Fall Creek Falls State Park
Labor provided by Great Depression-era programs restored these 25,000 acres in Tennessee.
Home to one of the largest waterfall drops in the United States (and the largest one east of the Mississippi River), Tennessee’s Fall Creek Falls State Park has hosted several film shoots because of the natural beauty across its 25,000 rugged acres. Inside the park are plenty of first-class recreational facilities that draw more than just actors and studio executives. Outdoor enthusiasts visit the park for access its 50 miles of trails (20 miles of biking trails, 25 miles of hiking trails, etc.) and more.
The largest state park in all of Tennessee, most of Fall Creek Falls has been designated a natural wilderness areas. Getting there, though, took a while. The area was purchased by the United States government in 1935. Then, it was extremely remote and the surrounding area was sparsely populated. The Civil Conservation Corps (CCC) and Works Project Administration (WPA) programs that grew out of the Great Depression provided the necessary labor to restore the forest and severely-eroded land, which had been destroyed over centuries by flooding.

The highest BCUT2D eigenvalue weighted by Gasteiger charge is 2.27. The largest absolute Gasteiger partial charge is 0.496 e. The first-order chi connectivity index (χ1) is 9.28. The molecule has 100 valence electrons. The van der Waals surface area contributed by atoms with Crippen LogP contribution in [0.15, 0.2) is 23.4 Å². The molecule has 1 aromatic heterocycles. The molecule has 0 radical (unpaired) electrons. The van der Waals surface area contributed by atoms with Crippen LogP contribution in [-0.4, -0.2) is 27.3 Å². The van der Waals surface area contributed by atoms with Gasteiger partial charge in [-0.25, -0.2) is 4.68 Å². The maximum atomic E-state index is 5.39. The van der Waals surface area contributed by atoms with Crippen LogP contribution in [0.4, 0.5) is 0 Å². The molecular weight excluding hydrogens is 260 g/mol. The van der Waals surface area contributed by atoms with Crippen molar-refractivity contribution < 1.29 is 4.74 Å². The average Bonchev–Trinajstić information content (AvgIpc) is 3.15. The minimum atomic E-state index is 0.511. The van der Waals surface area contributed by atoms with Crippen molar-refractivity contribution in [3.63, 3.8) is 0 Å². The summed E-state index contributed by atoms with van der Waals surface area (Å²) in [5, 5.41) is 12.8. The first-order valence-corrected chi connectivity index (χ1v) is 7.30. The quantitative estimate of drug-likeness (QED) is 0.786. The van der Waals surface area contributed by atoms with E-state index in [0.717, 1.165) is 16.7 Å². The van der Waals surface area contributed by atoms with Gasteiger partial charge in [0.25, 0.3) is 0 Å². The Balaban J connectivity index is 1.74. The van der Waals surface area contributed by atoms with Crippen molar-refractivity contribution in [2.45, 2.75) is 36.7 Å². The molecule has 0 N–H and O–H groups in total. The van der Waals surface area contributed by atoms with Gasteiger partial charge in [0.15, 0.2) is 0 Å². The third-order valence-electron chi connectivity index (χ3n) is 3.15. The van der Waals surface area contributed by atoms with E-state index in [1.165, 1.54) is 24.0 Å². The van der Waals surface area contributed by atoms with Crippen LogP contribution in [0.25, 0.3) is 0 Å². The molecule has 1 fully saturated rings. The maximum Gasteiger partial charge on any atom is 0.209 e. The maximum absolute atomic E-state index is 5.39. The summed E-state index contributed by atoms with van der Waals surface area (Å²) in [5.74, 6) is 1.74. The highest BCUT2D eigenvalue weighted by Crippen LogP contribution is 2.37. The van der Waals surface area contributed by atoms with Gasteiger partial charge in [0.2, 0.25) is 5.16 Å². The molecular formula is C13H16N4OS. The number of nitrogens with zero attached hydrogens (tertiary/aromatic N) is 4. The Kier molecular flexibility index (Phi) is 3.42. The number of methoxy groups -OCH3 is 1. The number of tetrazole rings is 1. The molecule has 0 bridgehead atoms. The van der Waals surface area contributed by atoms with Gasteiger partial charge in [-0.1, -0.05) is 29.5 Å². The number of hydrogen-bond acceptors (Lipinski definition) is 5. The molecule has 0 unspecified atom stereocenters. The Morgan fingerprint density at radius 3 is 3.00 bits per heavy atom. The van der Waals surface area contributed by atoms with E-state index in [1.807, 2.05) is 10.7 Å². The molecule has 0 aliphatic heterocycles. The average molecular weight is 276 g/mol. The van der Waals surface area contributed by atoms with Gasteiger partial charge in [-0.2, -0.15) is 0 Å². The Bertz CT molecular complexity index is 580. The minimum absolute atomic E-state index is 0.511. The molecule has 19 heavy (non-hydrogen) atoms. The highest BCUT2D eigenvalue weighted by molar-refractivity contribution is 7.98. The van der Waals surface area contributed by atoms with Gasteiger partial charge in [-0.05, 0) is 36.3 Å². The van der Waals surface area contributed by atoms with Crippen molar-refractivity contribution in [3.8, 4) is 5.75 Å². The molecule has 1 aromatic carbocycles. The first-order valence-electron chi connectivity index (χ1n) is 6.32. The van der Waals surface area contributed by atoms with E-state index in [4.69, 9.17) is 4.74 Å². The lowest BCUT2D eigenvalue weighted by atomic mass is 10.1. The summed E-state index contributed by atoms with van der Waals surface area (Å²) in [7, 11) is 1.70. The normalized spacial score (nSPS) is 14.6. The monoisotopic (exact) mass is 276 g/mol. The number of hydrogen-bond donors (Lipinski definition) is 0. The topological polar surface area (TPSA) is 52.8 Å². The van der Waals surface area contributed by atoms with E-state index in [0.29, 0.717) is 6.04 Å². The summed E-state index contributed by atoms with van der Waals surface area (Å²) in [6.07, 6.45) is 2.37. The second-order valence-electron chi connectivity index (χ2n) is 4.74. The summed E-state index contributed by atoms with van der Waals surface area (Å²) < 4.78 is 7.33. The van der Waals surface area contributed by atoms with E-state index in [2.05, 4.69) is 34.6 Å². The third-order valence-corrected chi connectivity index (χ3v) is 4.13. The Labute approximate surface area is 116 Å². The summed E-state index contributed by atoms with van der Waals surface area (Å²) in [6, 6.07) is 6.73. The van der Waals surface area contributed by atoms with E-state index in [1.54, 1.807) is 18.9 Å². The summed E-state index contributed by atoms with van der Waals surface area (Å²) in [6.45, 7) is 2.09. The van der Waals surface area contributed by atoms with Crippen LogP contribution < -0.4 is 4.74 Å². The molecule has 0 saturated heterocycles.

All of that work paid off. Today, the park is one of the most visited in the region and it boasts a half-dozen spectacular waterfalls (one is a record 256-foot plunge), the second-largest cave chamber anywhere in the United States, and an incredible biodiversity. A 345-acre lake in the southern section of the park has yielded state records for channel catfish and bluegill. A controlled dam at the edge of the lake assures continuing flow of water to the falls from which the park takes its name.
Know Before You Go
From Knoxville, take I-40 West to Crossville, Peavine Road, exit 322. Take a left off the exit, onto Hwy 101 South. At the four-way stop, go straight on Hwy 392, through the first traffic light (at 127). Continue straight to the second traffic light (Lantana Road, Hwy 101). Take a left turn onto Hwy 101 South and travel approximately 30 minutes to a dead-end. Turn left (still on Hwy 101 South) and go approximately four miles to Hwy 30. Turn right on Hwy 30 West. Park entrance is about five miles on the left (at Hwy 284).
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